Shooting away their memories


Do you remember the Letter People on PBS? They personified phonics. Miss A “achooed” all the time. Mr. T had tall teeth. Mr. M was a munching mouth. That is what I remember from kindergarten.

In first grade, Mrs. Perperno made me feel special. I wrote “DN” beside answers I left blank. When she asked me what it meant I told her “I don’t no the answer.” N for know. The Letter People did their job. She showed the whole class because I was letting her know what I didn’t know and it helped her. That is what I remember from first grade.

Mrs. Knowlton made me learn to spell my first name. My mother always called me by my middle name, and that is all I knew how to spell. I was really mad at Mrs. Knowlton for this because I had no attachment to this name, and knew I would never use it. I have since had it legally dropped. This is what I remember about third grade.

Charlotte Bacon, 6

Daniel Barden, 7

Olivia Engel, 6

Josephine Gay, 7

Dylan Hockley, 6

Madeleine Hsu, 6

Catherine Hubbard, 6

Chase Kowalski, 7

Jesse Lewis, 6

Ana Márquez-Greene, 6

James Mattioli, 6

Grace McDonnell, 7

Emilie Parker, 6

Jack Pinto, 6

Noah Pozner, 6

Caroline Previdi, 6[22]

Jessica Rekos, 6

Avielle Richman, 6

Benjamin Wheeler, 6

Allison Wyatt, 6

Above are the children who won’t get to tell us what they remember about elementary school. They were murdered at Sandy Hook Elementary School in 2012. That has been six years ago, if you are counting.

I loved high school. I loved having friends. I loved playing in the band. Mr. White, the band director, always said “Practice does not make perfect. Perfect practice makes perfect.” I still follow his mantra. My English teacher, affectionately known as Mamma Meg, taught me about personality types, and let us all take the Myers-Briggs personality assessment. There was homecoming, and prom, and powder puff football and arriving to school late because we went to McDonald’s for breakfast. That is what I remember about high school.

Cassie Bernall, 17

Steven Curnow, 14

Corey DePooter, 17

Kelly Fleming, 16

Matthew Kechter, 16

Daniel Mauser, 15

Daniel Rohrbough, 15

Rachel Scott, 17

Isaiah Shoels, 18

John Tomlin, 16

Lauren Townsend, 18

Kyle Velasquez, 16

Above are the students who won’t get to tell us what they remember. They were murdered at Columbine High School in 1999. This was 19 years ago, if you are struggling with the math.

In 1981, there was an assassination attempt on President Ronald Reagan. In 1993, 12 years later for those of us keeping up with the timeline, the Brady Handgun Violence Protection Act was signed into law. The legislation required background checks before the purchase of a firearm. A section of the law prohibited shipping or transporting a firearm. Some of the instances of not being allowed to ship or transport are conviction of a criminal act; unlawful use of a controlled substance; and mental illness. You see, White House Press Secretary James Brady was paralyzed in the assassination attempt and died 33 years later from wounds attributed to his injuries. James Brady did have time to tell about his memories of elementary school and high school before he succumbed to his murder.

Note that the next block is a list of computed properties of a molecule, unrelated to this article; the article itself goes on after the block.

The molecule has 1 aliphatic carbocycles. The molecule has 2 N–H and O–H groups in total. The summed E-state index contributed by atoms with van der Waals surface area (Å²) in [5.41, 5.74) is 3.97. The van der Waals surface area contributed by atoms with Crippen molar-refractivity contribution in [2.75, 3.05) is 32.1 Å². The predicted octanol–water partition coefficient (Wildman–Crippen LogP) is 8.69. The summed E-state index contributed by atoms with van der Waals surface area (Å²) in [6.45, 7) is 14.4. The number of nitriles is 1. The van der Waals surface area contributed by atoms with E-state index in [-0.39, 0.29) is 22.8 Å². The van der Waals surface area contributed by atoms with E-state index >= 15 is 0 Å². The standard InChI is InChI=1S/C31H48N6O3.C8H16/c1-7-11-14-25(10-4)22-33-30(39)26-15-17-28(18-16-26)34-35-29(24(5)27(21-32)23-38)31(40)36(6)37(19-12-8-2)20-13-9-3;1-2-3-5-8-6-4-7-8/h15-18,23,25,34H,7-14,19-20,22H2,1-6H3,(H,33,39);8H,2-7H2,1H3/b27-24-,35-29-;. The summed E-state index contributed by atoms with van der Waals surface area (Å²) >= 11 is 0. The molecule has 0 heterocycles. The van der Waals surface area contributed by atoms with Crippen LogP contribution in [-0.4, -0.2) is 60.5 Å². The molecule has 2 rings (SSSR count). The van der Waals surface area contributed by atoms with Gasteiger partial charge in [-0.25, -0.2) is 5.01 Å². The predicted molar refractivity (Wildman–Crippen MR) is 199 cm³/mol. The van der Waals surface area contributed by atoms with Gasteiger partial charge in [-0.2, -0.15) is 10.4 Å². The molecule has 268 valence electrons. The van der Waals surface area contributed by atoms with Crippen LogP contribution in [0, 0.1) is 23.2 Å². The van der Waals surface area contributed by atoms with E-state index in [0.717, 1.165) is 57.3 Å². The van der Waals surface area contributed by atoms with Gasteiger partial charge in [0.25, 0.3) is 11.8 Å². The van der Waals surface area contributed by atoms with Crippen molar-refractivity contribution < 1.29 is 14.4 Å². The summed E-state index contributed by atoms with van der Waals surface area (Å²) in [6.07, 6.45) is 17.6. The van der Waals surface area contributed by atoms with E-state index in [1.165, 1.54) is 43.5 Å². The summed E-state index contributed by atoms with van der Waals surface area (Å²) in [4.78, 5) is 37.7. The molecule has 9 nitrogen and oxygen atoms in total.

When will our children be as important as a press secretary? How many children must be sacrificed before we enact sensible legislation to protect our youngest citizens?

Alyssa Alhadeff, 14

Scott Beigel, 35

Martin Duque Anguiano, 14

Nicholas Dworet, 17

Aaron Feis, 37

Jaime Guttenberg, 14

Chris Hixon, 49

Luke Hoyer, 15

Cara Loughran, 14

Gina Montalto, 14

Joaquin Oliver, 17

Alaina Petty, 14

Meadow Pollack, 18

Helena Ramsay, 17

Alex Schachter, 14

Carmen Schentrup, 16

Peter Wang, 15

Listed above are the victims of the Valentine’s Day massacre at Marjory Stoneman Douglas High School. This happened last week.

Now is the time. Now is the time to stop pretending we are protecting gun owners, when we know we are only protecting politicians and the money they take from the National Rifle Association. As of October 2017, Louis Jacobson reported “If you add together all of the NRA’s contributions to candidates, parties and leadership political action committees between 1998 and 2016, it comes to more than $13 million.” Do you have any idea what $13 million dollars could do in a classroom? You and I both do. But do you know what $13 million will not do? It will not tell us the memories these victims had about elementary and high school. I encourage you to remember that.

Juliet Cassidy-Floyd, Ph.D.

Oakleaf Junior High


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